In 1951 a Bohra East African Conference organised all the Bohra communities in East Africa as a legal entity and promulgated a Constitution. The High Priest, Syedna Taher Saifuddin based in Bombay, now got interested. He decided to assert control over the East African Bohra societies and schemed to grab ownership of their properties and assets.
The Uganda group, with the active participation of Kapasi, resisted these attempts. The struggle intensified and involved Uganda’s Courts, police force and political leaders. Kapasi and his small group were succeeding in their claims for justice when in 1971 Idi Amin came on the scene and expelled them all from their home country.
Kapasi and his family settled in Birmingham, UK and had to contend with racism in the schools, corrupt camp officials, the freezing cold and an uncertain future. But most galling of all was the hostility they encountered from their fellow UK Bohras, ardent followers of the High Priest.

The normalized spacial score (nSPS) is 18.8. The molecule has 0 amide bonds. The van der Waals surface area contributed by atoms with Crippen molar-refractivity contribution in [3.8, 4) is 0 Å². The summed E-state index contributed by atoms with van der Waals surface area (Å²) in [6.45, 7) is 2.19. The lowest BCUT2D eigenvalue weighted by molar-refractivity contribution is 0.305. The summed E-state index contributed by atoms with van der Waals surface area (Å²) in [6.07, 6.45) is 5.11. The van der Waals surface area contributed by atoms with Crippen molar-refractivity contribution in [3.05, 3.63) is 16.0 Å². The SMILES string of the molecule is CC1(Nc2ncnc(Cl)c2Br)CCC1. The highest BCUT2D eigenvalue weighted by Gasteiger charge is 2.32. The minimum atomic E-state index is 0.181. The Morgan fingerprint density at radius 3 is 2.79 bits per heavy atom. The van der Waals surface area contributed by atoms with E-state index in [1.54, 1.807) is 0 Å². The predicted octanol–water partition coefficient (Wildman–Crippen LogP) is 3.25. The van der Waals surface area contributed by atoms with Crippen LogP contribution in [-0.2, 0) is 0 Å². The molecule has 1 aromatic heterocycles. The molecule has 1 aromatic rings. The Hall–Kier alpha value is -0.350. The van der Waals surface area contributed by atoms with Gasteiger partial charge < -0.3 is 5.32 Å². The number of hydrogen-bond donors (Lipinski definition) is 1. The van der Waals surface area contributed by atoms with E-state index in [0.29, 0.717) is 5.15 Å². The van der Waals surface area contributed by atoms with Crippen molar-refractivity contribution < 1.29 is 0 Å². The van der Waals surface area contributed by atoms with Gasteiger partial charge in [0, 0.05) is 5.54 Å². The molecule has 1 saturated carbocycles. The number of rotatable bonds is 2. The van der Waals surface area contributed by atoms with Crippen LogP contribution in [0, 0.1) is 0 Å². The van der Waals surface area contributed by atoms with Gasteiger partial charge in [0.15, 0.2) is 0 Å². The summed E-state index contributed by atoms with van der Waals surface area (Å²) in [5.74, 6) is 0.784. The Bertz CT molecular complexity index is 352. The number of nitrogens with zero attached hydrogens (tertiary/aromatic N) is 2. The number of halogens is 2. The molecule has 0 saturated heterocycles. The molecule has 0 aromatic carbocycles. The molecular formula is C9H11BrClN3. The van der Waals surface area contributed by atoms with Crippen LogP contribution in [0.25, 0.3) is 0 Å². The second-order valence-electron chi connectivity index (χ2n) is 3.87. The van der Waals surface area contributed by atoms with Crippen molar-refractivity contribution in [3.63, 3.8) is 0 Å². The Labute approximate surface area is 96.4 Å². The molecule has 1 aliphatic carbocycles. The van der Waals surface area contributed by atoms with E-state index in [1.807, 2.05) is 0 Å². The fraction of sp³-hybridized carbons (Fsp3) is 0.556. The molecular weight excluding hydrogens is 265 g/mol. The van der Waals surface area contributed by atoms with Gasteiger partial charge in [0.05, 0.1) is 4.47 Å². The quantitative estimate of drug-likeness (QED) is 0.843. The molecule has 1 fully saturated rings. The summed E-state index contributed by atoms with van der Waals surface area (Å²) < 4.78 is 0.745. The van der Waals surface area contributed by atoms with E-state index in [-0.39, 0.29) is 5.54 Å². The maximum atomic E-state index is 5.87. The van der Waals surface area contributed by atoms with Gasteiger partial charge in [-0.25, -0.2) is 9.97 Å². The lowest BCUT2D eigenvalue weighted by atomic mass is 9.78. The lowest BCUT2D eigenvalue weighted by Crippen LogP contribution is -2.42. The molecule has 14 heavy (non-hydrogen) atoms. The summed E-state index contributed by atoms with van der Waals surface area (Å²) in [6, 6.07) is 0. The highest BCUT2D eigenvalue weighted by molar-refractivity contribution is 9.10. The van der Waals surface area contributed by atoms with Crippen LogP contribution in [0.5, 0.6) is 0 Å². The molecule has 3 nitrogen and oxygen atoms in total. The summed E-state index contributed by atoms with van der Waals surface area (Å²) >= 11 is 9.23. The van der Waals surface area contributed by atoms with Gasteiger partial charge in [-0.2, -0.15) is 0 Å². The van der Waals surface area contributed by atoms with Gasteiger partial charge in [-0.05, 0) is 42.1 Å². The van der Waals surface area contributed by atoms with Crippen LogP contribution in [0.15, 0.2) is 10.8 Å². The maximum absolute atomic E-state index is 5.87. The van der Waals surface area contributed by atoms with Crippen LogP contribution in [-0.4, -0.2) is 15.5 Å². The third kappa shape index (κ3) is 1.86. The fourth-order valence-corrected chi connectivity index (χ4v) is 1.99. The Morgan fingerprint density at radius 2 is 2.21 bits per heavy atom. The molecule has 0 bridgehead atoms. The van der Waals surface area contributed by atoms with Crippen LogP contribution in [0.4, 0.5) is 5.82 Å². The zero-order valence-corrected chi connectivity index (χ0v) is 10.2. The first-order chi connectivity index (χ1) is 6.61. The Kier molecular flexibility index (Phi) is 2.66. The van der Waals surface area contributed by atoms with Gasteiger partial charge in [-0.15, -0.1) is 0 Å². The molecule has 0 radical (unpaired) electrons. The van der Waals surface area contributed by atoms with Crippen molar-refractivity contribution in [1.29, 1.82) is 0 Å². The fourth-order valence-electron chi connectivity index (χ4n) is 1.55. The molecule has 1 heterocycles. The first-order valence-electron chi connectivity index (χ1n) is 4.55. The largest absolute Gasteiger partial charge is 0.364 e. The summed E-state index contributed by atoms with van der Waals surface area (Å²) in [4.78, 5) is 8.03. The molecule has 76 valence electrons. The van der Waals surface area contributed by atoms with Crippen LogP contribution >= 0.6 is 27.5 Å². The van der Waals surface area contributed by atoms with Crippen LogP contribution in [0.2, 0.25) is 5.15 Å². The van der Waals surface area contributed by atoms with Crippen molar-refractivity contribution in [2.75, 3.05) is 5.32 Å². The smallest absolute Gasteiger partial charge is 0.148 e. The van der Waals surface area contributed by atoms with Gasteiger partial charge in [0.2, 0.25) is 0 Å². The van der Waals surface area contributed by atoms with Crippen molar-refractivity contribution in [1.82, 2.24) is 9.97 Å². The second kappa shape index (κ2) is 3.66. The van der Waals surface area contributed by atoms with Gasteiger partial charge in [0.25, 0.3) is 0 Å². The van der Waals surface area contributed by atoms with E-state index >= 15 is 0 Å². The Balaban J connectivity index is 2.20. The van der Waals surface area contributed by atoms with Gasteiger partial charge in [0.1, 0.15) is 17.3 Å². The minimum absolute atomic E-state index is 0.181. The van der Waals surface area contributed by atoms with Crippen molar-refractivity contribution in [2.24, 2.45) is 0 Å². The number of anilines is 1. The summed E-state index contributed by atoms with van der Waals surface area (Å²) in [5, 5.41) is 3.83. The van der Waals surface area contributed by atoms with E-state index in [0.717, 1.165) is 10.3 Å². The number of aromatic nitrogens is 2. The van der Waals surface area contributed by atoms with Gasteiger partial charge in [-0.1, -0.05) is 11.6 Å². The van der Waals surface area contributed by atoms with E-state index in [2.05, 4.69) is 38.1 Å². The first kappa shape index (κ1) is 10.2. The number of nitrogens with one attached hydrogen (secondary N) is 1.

After a few futile attempts to negotiate with the orthodox Bohras; Kapasi and a group of like-minded Bohras established the Dawoodi Bohra Welfare Society of Great Britain (DBWS) with its own constitution in London, Leicester and Birmingham. The choice of name was to ensure that the High Priest could not lay claim to their properties and assets. Ten years of dynamic growth including forming close links with Reformists in Canada and India followed. A common worldwide Reformist Trust Fund was created - but unbeknown to them all then, this was the beginning of the end of a highly organised and united society based on the noblest of ideals.
Cracks began to appear regarding the management of the funds …. Kapasi and his dedicated allies struggled to heal the rifts but in vain. Capitalism has commodified even religion and turned it into a tool for exploitation; Kapasi and his group were alas swimming against the tide. Latest information has it that Kapasi passed away on 15 March 2020, having remained steadfast in his allegiance to the Bohras’ true values and traditions which were formulated many centuries ago.
Haki Kapasi, in paying tribute to her father has published a well-researched 2016 narrative of this particular community, in an expensive format. I urge her to re-publish this important historical record in a more affordable form or an e-book.